An international team of scientists that includes Dr. Graham Scott in the Department of Biology have revealed how bar-headed geese (Anser indicus) fly at high altitudes during their migration across the Himalayan mountains, in an article published in the January 16 issue of Science. The study used custom-designed data loggers to measure heart rate, body acceleration, and temperature during the southward migration from their breeding grounds in Mongolia to their wintering grounds in India. The new study shows that the geese perform a sort of roller coaster ride through the mountains that helps them save energy and complete their challenging migration.
Historically, it was commonly assumed that bar-headed geese would fly to high altitudes relatively easily and then remain there during their flights, possibly benefitting from a tailwind. However, the study found that flying becomes progressively more difficult for the geese at higher altitudes, where there is less oxygen in the air to breathe and the reduced air density decreases the bird’s ability to produce the lift and thrust required to maintain flight. By tracking the underlying terrain, even if this means repeatedly shedding hard-won altitude only to have to regain height later in the same or subsequent flight, the birds were able to reduce the energetic costs of their migration. On occasion, they also flew in relatively strong updrafts of air to reduce the work needed to stay aloft. The geese are thus able to fly across the world’s highest mountains while remaining comfortably within their physiological capabilities. How is this possible? “The physiology of bar-headed geese has evolved in a number of ways to extract oxygen from the thin air at high altitudes”, said Dr. Graham Scott. “As a result, they are able to accomplish something that is impossible for most other birds.”
The article can be found on the Science website, at http://www.sciencemag.org
The tiny island of Sulawesi in Indonesia is known to scientists as a hotspot of biodiversity, a remote pocket of ecological treasures that is home to a rare species of fanged frog first discovered in the late 1990s.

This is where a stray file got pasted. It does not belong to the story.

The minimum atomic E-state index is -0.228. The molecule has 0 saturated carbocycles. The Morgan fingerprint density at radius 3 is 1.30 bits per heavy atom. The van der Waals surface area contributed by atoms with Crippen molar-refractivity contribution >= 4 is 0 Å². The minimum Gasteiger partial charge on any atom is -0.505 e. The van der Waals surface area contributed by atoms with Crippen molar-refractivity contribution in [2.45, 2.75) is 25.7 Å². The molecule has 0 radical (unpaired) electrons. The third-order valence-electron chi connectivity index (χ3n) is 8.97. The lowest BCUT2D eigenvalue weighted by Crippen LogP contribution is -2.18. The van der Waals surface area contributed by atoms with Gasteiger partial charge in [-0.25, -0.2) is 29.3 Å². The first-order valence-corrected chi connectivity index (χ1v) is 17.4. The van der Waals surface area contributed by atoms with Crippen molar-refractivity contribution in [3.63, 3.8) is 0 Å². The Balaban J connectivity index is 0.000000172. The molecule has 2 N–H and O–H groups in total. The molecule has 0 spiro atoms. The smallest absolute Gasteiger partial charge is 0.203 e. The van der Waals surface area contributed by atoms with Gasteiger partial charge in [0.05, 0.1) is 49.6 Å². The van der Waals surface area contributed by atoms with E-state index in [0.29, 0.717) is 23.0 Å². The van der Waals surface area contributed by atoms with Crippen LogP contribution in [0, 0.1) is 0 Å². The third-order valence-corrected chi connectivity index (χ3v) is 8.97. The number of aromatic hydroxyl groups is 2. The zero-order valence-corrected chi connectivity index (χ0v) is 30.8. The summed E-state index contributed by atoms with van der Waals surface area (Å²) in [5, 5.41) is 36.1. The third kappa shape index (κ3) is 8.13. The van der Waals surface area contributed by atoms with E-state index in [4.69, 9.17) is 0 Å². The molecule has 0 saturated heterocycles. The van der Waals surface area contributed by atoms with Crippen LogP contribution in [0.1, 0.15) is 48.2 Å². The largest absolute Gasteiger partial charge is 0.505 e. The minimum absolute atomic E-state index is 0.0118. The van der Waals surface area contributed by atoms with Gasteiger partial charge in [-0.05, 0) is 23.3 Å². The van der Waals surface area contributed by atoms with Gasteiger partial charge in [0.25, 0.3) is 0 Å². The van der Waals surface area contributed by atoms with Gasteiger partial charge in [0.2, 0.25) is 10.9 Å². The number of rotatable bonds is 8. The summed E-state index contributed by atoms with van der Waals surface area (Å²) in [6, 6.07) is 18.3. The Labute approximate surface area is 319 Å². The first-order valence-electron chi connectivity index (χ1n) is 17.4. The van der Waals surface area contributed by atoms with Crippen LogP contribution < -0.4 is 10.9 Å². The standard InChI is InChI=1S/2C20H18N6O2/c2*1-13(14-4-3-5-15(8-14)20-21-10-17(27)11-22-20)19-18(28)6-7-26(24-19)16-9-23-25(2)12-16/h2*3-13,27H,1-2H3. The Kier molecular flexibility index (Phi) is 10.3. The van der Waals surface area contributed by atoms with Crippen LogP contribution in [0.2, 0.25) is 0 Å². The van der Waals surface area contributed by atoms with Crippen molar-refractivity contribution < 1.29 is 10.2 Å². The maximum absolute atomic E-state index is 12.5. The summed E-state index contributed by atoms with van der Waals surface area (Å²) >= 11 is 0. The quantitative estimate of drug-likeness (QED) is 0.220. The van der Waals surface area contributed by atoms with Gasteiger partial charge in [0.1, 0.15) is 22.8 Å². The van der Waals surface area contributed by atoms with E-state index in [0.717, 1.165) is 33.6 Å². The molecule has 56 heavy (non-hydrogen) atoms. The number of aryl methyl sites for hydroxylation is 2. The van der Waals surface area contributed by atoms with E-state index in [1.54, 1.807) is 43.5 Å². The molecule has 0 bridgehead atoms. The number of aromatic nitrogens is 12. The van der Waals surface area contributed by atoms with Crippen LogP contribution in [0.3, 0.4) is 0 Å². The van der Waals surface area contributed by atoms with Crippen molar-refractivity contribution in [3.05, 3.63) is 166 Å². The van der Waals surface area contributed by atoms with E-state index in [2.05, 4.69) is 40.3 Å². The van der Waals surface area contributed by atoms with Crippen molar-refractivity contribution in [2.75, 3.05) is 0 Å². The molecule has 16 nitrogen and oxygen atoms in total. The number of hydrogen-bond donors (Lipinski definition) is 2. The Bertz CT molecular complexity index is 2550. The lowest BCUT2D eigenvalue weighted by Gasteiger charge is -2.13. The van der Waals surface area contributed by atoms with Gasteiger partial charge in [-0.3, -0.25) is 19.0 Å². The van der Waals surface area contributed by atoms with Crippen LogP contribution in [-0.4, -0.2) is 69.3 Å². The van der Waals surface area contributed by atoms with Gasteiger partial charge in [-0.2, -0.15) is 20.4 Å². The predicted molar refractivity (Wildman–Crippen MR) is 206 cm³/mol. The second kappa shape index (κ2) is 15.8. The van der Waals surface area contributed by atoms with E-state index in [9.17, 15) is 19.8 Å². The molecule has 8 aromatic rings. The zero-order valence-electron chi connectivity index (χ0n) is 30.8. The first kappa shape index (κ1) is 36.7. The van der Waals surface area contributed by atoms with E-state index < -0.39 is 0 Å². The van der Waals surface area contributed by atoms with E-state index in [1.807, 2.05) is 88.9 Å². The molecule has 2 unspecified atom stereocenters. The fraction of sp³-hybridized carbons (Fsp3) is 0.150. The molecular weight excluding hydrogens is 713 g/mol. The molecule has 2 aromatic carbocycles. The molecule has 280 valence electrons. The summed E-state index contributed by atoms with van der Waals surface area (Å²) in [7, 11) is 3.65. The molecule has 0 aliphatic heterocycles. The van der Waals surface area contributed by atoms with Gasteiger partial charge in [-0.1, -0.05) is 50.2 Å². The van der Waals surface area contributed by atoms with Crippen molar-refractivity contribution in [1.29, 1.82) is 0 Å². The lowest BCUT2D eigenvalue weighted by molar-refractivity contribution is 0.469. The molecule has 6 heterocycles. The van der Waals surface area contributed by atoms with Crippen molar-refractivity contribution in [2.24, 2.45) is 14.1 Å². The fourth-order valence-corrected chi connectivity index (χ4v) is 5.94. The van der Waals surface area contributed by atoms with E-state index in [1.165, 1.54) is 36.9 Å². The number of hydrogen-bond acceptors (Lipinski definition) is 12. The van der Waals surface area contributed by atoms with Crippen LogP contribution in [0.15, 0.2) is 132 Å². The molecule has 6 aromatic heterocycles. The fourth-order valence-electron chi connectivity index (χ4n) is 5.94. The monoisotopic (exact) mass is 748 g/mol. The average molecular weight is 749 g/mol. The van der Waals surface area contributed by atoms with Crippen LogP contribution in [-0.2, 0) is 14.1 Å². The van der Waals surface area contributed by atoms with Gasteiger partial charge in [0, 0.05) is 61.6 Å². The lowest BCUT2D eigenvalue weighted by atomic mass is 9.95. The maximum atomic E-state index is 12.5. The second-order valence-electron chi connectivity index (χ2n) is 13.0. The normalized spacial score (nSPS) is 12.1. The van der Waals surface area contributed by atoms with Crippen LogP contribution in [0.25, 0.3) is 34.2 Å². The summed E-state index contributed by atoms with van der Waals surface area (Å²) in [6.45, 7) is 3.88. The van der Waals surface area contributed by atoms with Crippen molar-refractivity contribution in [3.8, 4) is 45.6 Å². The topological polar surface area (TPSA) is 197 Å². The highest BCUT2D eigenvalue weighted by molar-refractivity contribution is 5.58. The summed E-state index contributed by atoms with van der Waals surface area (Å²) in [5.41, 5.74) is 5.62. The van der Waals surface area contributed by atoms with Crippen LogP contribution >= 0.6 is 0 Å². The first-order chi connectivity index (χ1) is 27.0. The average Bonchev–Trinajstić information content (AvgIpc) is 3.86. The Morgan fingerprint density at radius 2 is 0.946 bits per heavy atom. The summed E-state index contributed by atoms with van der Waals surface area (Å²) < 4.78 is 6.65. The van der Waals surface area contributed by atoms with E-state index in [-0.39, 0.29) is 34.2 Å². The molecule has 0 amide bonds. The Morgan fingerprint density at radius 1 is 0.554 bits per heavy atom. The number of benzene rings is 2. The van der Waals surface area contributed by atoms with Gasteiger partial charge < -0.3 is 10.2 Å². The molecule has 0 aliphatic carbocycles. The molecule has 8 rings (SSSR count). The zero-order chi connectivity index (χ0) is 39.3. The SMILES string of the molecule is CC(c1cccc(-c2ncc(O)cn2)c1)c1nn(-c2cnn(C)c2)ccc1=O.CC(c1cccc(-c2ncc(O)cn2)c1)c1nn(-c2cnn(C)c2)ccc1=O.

After years of documenting its evolution, an international team of scientists has now revealed it is the only known frog, of roughly six-thousand species in the world, to give birth to live tadpoles instead of laying eggs
The world’s smelliest flower is in bloom at McMaster’s Biology Greenhouse. The Amorphophallus Titanum – better known as the corpse plant – is only expected to be in bloom for up to three days. It’s just the third known flowering of the plant in Canada, and it may not bloom again for another 10 years. The rare plant has reached a height of five feet, six inches and a diameter of three and a half feet. It grew out of a 50-pound corm planted late last year.
We thank everyone for their participation and attendance. The following awards were presented…
George diCenzo (3rd Prize – Oral Presentation)
Tamzin Blewett (2ndPrize – Oral Presentation)
Lindsay Keegan (1st Prize – Oral Presentation)
Dr.Bhagwati Gupta, Associate Chair, Biology Graduate Studies
Shaiya Robinson (3rd Prize – Poster Presentation)
Angus Ho (2nd Prize – Poster Presentation)
Sheridan Baker (2nd Honourable Mention – Poster Presentation)
Alex Zimmer (1st Honour – Poster Presentation)
RogerJacobs (Chair of Biology)
Missing from photo: Shamaila Fraz (1st Prize Poster Presentation)
Tamzin Blewett (Publication -Environmental Physiology)
Cody Dey (Publication -Ecology and Evolution)
Jennifer Klunk (Publication -Genetics and Molecular Biology)
Lindsay Keegan (Outstanding Achievement – Teaching Assistant)
Benjamin Furman (Exemplary Service to “The Biology Graduate Student Society”)
Dr. Bhagwati Gupta (Associate Chair -Biology Graduate Studies)
Qanber Raza (Outstanding Research Communication Award)
Dr. John Howe (Keynote Speaker from Merck, USA)
Dr. Roger Jacobs (Chair – Biology).
Missing from photo: Ayush Ranawade (Significant Service to the Department)